An alternately farcical and poignant look at family bonds.

Pub Date: May 10, 2022

ISBN: 978-1-5011-3357-2

Page Count: 432

Publisher: Atria

Review Posted Online: Feb. 9, 2022

Kirkus Reviews Issue: March 1, 2022

Did you like this book?

With captivating dialogue, angst-y characters, and a couple of steamy sex scenes, Hoover has done it again.

Reader Votes

  • Readers Vote
  • 17

Our Verdict

  • Our Verdict
  • GET IT

  • IndieBound Bestseller

REMINDERS OF HIM

After being released from prison, a young woman tries to reconnect with her 5-year-old daughter despite having killed the girl’s father.

Kenna didn’t even know she was pregnant until after she was sent to prison for murdering her boyfriend, Scotty. When her baby girl, Diem, was born, she was forced to give custody to Scotty’s parents. Now that she’s been released, Kenna is intent on getting to know her daughter, but Scotty’s parents won’t give her a chance to tell them what really happened the night their son died. Instead, they file a restraining order preventing Kenna from so much as introducing herself to Diem. Handsome, self-assured Ledger, who was Scotty’s best friend, is another key adult in Diem’s life. He’s helping her grandparents raise her, and he too blames Kenna for Scotty’s death. Even so, there’s something about her that haunts him. Kenna feels the pull, too, and seems to be seeking Ledger out despite his judgmental behavior. As Ledger gets to know Kenna and acknowledges his attraction to her, he begins to wonder if maybe he and Scotty’s parents have judged her unfairly. Even so, Ledger is afraid that if he surrenders to his feelings, Scotty’s parents will kick him out of Diem’s life. As Kenna and Ledger continue to mourn for Scotty, they also grieve the future they cannot have with each other. Told alternatively from Kenna’s and Ledger’s perspectives, the story explores the myriad ways in which snap judgments based on partial information can derail people’s lives. Built on a foundation of death and grief, this story has an undercurrent of sadness. As usual, however, the author has created compelling characters who are magnetic and sympathetic enough to pull readers in. In addition to grief, the novel also deftly explores complex issues such as guilt, self-doubt, redemption, and forgiveness.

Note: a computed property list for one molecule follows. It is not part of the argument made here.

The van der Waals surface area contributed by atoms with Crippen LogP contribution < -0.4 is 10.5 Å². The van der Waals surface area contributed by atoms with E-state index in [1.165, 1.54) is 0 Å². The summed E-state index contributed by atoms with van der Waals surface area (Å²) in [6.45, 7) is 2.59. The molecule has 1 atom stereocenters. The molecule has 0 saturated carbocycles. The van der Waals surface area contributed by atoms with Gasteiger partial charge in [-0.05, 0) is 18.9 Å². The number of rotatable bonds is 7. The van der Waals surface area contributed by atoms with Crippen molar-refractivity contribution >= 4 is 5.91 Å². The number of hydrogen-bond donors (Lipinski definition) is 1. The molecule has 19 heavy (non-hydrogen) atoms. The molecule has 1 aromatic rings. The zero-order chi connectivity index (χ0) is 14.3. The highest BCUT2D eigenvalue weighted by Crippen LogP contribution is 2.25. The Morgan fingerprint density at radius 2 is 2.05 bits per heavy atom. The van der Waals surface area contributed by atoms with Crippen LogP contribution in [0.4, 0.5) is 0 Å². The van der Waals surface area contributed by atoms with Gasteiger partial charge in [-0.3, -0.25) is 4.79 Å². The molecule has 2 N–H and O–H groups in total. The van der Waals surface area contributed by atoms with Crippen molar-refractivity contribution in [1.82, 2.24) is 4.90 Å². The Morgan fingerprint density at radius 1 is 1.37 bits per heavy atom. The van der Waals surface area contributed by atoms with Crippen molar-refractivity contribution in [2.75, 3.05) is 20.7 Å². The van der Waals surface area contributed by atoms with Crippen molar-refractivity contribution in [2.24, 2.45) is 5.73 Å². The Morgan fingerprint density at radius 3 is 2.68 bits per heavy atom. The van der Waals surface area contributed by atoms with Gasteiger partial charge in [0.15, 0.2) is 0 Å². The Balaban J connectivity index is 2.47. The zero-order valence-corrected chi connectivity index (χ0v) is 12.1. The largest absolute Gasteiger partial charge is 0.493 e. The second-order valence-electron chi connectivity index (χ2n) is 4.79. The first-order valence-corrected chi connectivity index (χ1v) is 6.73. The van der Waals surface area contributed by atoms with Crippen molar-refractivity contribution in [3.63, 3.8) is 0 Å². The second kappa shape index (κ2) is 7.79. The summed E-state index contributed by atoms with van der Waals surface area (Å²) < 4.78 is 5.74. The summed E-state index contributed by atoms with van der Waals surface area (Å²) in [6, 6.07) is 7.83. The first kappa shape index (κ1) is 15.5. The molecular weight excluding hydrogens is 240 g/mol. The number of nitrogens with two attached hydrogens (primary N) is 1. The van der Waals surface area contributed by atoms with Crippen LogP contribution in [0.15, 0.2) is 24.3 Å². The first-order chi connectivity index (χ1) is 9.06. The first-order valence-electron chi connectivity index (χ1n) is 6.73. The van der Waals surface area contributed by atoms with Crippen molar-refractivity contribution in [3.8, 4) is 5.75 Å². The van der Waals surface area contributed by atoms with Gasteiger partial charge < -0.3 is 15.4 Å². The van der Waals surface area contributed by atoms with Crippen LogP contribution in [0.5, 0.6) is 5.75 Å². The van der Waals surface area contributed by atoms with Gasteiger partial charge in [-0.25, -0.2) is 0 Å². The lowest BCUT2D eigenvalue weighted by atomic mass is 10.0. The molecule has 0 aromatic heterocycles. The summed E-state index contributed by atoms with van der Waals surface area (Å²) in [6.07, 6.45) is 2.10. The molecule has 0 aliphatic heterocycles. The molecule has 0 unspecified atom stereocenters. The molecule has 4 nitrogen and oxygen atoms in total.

With captivating dialogue, angst-y characters, and a couple of steamy sex scenes, Hoover has done it again.

Pub Date: Jan. 18, 2022

ISBN: 978-1-5420-2560-7

Page Count: 335

Publisher: Montlake Romance

Review Posted Online: Oct. 13, 2021

Kirkus Reviews Issue: Nov. 1, 2021

Did you like this book?

more